Read by QxMD icon Read

Oral biofilm

Marlene Chevalier, Stephane Ranque, Isabelle Prêcheur
Inclusion of fungi as commensals in oral biofilm is an important innovation in oral biology, and this work aimed to review the literature on the available biofilm and related disease in vitro models. Actually, thousands of bacterial and around one hundred of fungal phylotypes can colonize the oral cavity. Taxonomic profiling combined with functional expression analysis has revealed that Candida albicans, Streptococcus mutans and prominent periodontopathogens are not always present or numerically important in candidiasis, caries, or periodontitis lesions...
December 8, 2017: Medical Mycology: Official Publication of the International Society for Human and Animal Mycology
Bhakti Sawant, Tabassum Khan
Candidiasis is a fungal infection caused by yeasts that belong to the genus Candida. There are over twenty species of Candida yeasts that can cause infection in humans, the most common of which is Candida albicans. Candida yeasts normally reside in the intestinal tract and can be found on mucous membranes and skin without causing infection; however, overgrowth of these organisms can cause symptoms to develop. Presence of other diseases that compromises the patient's immunity makes it more difficult to treat...
December 6, 2017: Biomedicine & Pharmacotherapy, Biomédecine & Pharmacothérapie
Victor Quintas, Isabel Prada-López, María J Carreira, David Suárez-Quintanilla, Carlos Balsa-Castro, Inmaculada Tomás
Currently, there is little evidence on the in situ antibacterial activity of essential oils (EO) without alcohol. This study aimed to evaluate in situ the substantivity and antiplaque effect on the plaque-like biofilm (PL-biofilm) of two solutions, a traditional formulation that contains EO with alcohol (T-EO) and an alcohol-free formulation of EO (Af-EO). Eighteen healthy adults performed a single mouthwash of: T-EO, Af-EO, and sterile water (WATER) after wearing an individualized disk-holding splint for 2 days...
2017: Frontiers in Microbiology
Bin Zhu, Xiuchun Ge, Victoria Stone, Xiangzhen Kong, Fadi El-Rami, Yan Liu, Todd Kitten, Ping Xu
Streptococcus sanguinis is an early colonizer of the tooth surface and competes with oral pathogens such as Streptococcus mutans to maintain oral health. However, little is known about its mechanism of biofilm formation. Here, we show that mutation of the ciaR gene, encoding the response regulator of the CiaRH two-component system in S. sanguinis SK36, produced a fragile biofilm. Cell aggregation, gtfP gene expression and water-insoluble glucan production were all reduced, which suggested polysaccharide production was decreased in ΔciaR...
December 7, 2017: Scientific Reports
Julia L Drewes, James R White, Christine M Dejea, Payam Fathi, Thevambiga Iyadorai, Jamuna Vadivelu, April C Roslani, Elizabeth C Wick, Emmanuel F Mongodin, Mun Fai Loke, Kumar Thulasi, Han Ming Gan, Khean Lee Goh, Hoong Yin Chong, Sandip Kumar, Jane W Wanyiri, Cynthia L Sears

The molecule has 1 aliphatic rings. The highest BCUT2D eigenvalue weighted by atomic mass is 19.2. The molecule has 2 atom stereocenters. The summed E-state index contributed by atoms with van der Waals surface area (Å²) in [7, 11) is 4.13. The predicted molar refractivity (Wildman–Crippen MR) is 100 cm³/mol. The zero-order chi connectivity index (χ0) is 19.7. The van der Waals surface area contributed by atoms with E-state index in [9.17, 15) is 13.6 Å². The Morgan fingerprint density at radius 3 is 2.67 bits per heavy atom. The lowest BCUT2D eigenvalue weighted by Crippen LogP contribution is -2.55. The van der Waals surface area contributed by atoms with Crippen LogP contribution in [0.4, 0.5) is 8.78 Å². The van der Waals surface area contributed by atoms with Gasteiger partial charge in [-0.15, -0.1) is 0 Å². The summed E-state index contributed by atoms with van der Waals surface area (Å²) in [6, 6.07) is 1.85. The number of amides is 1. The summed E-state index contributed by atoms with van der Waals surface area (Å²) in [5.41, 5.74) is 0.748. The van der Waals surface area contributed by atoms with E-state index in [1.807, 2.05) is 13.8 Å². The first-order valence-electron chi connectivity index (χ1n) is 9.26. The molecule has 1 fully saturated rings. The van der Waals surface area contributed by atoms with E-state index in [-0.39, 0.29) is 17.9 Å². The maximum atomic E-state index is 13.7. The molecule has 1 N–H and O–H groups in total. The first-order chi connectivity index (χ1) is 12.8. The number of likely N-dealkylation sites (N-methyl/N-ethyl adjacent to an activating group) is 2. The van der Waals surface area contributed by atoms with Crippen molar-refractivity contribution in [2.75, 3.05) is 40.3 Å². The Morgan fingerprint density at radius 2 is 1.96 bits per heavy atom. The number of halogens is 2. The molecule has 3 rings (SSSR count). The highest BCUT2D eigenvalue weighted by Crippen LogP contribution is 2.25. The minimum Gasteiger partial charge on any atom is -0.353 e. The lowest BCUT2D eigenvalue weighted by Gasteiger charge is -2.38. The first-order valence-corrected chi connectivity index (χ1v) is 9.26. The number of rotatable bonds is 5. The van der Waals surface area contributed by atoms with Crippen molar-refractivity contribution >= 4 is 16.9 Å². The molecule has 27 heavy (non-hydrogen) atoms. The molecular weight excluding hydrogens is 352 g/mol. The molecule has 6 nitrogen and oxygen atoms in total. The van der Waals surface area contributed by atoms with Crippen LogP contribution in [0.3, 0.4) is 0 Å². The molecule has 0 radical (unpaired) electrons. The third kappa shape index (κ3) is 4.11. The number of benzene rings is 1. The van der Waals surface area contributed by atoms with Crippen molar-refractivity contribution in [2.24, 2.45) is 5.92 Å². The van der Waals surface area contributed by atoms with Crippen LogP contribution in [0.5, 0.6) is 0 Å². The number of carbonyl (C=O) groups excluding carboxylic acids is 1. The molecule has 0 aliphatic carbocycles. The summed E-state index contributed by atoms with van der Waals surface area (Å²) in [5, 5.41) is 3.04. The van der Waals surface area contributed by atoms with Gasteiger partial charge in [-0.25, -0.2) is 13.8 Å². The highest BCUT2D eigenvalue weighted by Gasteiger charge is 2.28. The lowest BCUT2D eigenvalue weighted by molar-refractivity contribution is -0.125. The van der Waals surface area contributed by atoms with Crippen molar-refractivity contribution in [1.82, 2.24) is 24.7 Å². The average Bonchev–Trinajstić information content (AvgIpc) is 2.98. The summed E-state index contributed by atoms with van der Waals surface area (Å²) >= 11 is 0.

Colorectal cancer (CRC) remains the third most common cancer worldwide, with a growing incidence among young adults. Multiple studies have presented associations between the gut microbiome and CRC, suggesting a link with cancer risk. Although CRC microbiome studies continue to profile larger patient cohorts with increasingly economical and rapid DNA sequencing platforms, few common associations with CRC have been identified, in part due to limitations in taxonomic resolution and differences in analysis methodologies...
2017: NPJ Biofilms and Microbiomes
Rodnei Dennis Rossoni, Patrícia Pimentel de Barros, Fernanda Freire, Jéssica Diane Dos Santos, Antonio Olavo Cardoso Jorge, Juliana Campos Junqueira
Recently, the non-albicans Candida species have become recognized as an important source of infection and oral colonization by association of different species in a large number of immunosuppressed patients. The objective of this study was to evaluate the interactions between C. krusei and C. glabrata in biofilms formed in vitro and their ability to colonize the oral cavity of mouse model. Monospecies and mixed biofilms were developed of each strain, on 96-well microtiter plates for 48 h. These biofilms were analyzed by counting colony-forming units (CFU/mL) and by determining cell viability, using the XTT hydroxide colorimetric assay...
November 2017: Brazilian Dental Journal
Renata O Mattos-Graner, Margaret J Duncan
We present an overview of how members of the oral microbiota respond to their environment by regulating gene expression through two-component signal transduction systems (TCSs) to support conditions compatible with homeostasis in oral biofilms or drive the equilibrium toward dysbiosis in response to environmental changes. Using studies on the sub-gingival Gram-negative anaerobe Porphyromonas gingivalis and Gram-positive streptococci as examples, we focus on the molecular mechanisms involved in activation of TCS and species specificities of TCS regulons...
2017: Journal of Oral Microbiology